Most economists now expect that it may well be years before we see mortgage rates rise on either side of the Canada/U.S. border, but their forecasts focus on how long it will take for our economies to recover from the current crisis, a relatively short-term issue. We shouldn’t lose sight of long-term factors that will have longer-lasting impacts on the direction of Canadian mortgage rates.
- Technological advances – We are now in a period where technological innovation is dramatically reducing the cost of almost everything. Consider that today Amazon employs more robots than people. These innovations are turning industries on their heads, and the pace of change is accelerating, as is the downward pressure on prices. Lower prices mean less inflation, and less inflation means lower mortgage rates.
- Demographics – Like most of the developed world, our country’s average age is rising. Today, we have more seniors (aged 65+) than children, and the number of seniors is rising rapidly while the number of children is declining. Retirees spend less (which lowers overall demand) and they save more (which increases the availability of capital for lending). Lower demand and increased saving will exert downward pressure on mortgage rates for years to come.
- Debt – Debt is like an invasive garden weed that crowds out an economy’s access to the resources it needs for healthy growth. When those resources are choked off, both supply and demand are limited, and inflationary pressures are less likely to take hold. At the same time, high debt levels magnify the economic impact of rate increases, which means rates don’t have to rise by as much to slow growth and relieve inflationary pressures.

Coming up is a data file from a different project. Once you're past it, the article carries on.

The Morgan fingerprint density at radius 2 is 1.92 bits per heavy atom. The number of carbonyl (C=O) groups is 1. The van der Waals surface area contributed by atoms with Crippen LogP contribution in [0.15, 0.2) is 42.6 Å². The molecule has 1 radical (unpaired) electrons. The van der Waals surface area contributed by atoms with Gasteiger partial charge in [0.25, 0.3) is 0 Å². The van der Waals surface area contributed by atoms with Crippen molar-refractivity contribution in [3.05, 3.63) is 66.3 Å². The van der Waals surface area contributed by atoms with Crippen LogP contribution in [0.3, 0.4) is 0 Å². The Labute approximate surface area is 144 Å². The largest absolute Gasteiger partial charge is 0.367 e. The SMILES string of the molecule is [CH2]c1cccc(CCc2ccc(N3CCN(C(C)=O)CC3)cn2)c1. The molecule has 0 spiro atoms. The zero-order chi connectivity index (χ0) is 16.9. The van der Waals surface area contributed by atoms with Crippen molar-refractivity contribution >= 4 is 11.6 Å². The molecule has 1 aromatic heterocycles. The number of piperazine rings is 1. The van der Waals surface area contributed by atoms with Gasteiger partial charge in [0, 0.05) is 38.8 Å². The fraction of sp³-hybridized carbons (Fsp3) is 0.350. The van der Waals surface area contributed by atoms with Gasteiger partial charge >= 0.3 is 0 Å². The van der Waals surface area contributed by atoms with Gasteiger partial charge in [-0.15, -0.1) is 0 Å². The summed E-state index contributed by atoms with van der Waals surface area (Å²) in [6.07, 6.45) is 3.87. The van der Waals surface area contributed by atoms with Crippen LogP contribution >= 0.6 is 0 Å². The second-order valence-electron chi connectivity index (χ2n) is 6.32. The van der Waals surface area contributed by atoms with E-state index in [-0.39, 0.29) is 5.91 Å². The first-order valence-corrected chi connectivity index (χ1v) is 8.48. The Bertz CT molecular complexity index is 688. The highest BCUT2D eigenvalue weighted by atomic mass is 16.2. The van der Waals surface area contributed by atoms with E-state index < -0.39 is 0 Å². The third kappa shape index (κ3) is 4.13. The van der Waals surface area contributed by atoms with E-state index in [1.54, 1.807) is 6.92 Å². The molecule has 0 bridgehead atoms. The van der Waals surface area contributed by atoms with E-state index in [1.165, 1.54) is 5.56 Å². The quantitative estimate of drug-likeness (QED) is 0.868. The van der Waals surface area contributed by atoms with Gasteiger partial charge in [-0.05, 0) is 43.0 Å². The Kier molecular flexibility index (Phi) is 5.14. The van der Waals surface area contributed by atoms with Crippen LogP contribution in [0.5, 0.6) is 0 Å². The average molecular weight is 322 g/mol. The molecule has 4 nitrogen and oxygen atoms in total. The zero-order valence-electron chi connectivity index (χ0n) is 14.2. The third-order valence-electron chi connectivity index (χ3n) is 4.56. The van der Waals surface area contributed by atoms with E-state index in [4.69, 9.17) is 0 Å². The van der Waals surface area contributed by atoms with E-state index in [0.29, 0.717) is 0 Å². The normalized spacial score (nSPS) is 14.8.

If you’re in the market for a mortgage today, here is my take on how the forecast above might guide your decision-making process:
- The risk premiums that pushed mortgage rates higher at the start of the current crisis are waning but are not yet gone.
- We don’t know when, or even if, those risk premiums will fully dissipate, but at some point they should. If that happens, and/or the long-term forces listed above continue to exert downward pressure on our mortgage rates as expected, they will likely reach record lows.
- If you need a mortgage soon, the key objective is to maintain flexibility so you can take advantage of lower rates if they continue to fall.
- The best ways to do that are either with a variable-rate mortgage, or with a fixed-rate mortgage that isn’t encumbered with exorbitant penalties.
Of those two options, both of which achieve the objective, I think variable-rate mortgages will prove to be the better choice for most borrowers for three reasons (which I wrote about in more detail here):
- Today’s variable rates are lower than their fixed-rate equivalents and don’t appear likely to rise any time soon.
- Variable rates come with a free option to convert to a fixed rate at any time. If fixed rates fall as expected, you may be able to convert down to a lower fixed rate.
- The penalty to break most variable rates is only three months’ interest (whereas fixed-rate penalties are calculated using the greater of three months interest or the potentially expensive interest-rate differential penalty).
I will close this post by reminding readers that while I think it is now pretty much inevitable that record low mortgage rates are on the way, this is a forecast, not a guarantee.
As Yogi Berra once said, “It’s tough to make predictions, especially about the future.”